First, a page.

A Russian reversal is a type of joke, usually starting with the words "In Soviet Russia", in which the subject and objects of a statement are reversed, commonly as a snowclone pattern: "In America you <do something> to/with X, in Soviet Russia X <does something> to/with you." Sometimes the first part is omitted.
Although the exact origin of the joke form is uncertain, an early example is from the 1938 Cole Porter musical Leave It to Me! ("In Soviet Russia, messenger tips you.") Bob Hope used the form at the 1958 Academy Awards. In the 1968–1973 television show Laugh-In, a recurring character, "Piotr Rosmenko the Eastern European Man" (played by Arte Johnson), delivered short jokes such as "Here in America, is very good, everyone watch television. In old country, television watch you!". This joke alludes to "telescreens" from George Orwell's dystopian novel Nineteen Eighty-Four which both reproduce images and monitor the citizenry.
The joke form is often credited to Ukrainian-American comedian Yakov Smirnoff, although he only rarely used Russian reversals; an example is a Miller Lite commercial in which he appeared in 1985, wherein he stated: "In America, there's plenty of light beer and you can always find a party. In Russia, Party always finds you".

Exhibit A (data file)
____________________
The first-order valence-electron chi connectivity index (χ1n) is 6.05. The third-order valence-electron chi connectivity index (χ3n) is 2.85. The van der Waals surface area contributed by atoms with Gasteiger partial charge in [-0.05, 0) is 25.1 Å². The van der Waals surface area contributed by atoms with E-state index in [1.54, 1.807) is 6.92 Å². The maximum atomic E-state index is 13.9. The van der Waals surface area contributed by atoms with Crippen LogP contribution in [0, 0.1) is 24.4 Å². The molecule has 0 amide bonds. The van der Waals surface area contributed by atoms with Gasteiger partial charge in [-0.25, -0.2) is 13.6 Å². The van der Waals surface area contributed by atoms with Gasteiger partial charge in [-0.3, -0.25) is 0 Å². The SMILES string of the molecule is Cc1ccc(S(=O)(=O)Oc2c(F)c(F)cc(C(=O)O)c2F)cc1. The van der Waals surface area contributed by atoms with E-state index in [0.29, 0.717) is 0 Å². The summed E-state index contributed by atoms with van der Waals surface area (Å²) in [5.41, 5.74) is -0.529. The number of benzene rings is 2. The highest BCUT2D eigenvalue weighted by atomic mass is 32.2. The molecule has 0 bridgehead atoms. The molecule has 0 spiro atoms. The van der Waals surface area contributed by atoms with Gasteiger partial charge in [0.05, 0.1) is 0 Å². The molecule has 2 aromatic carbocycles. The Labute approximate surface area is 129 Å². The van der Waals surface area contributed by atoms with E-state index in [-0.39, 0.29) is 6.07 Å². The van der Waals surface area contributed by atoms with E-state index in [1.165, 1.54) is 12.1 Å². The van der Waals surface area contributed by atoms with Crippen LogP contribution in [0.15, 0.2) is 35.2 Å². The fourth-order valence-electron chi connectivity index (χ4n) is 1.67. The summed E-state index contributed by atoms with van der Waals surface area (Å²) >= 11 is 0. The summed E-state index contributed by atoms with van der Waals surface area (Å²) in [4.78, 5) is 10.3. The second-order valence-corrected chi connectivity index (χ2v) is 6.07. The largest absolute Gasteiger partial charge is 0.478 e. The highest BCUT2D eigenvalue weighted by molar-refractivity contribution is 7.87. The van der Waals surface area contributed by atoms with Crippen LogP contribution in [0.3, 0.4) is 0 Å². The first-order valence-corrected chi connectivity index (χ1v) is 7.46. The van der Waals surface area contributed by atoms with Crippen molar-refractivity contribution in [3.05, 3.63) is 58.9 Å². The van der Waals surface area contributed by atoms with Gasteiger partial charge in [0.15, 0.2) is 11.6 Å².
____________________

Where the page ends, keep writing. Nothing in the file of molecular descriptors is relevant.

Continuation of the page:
The jokes are often told without articles or verb conjugation, in the way that a native Russian speaker might be thought to speak, which makes such reversals easier and/or more humorous. A Russian reversal is an example of both an antimetabole and a transpositional pun.
- In Soviet Russia, snowclones overuse you Language Log - by Mark Liberman
- Rothman, Lily (2015-02-22). "In Soviet Russia, the Oscars Host You". Time. Retrieved 2017-02-17.
- Rowan & Martin's Laugh In. Unforgettable Cast Members, Guests and some of their Running Jokes
- "Yakov Smirnoff Miller Lite Commercial (1985)". YouTube. 11 November 2007.
- Garry Kasparov (Garry Kasparov: I told you Putin would attack U.S. election — and he will again)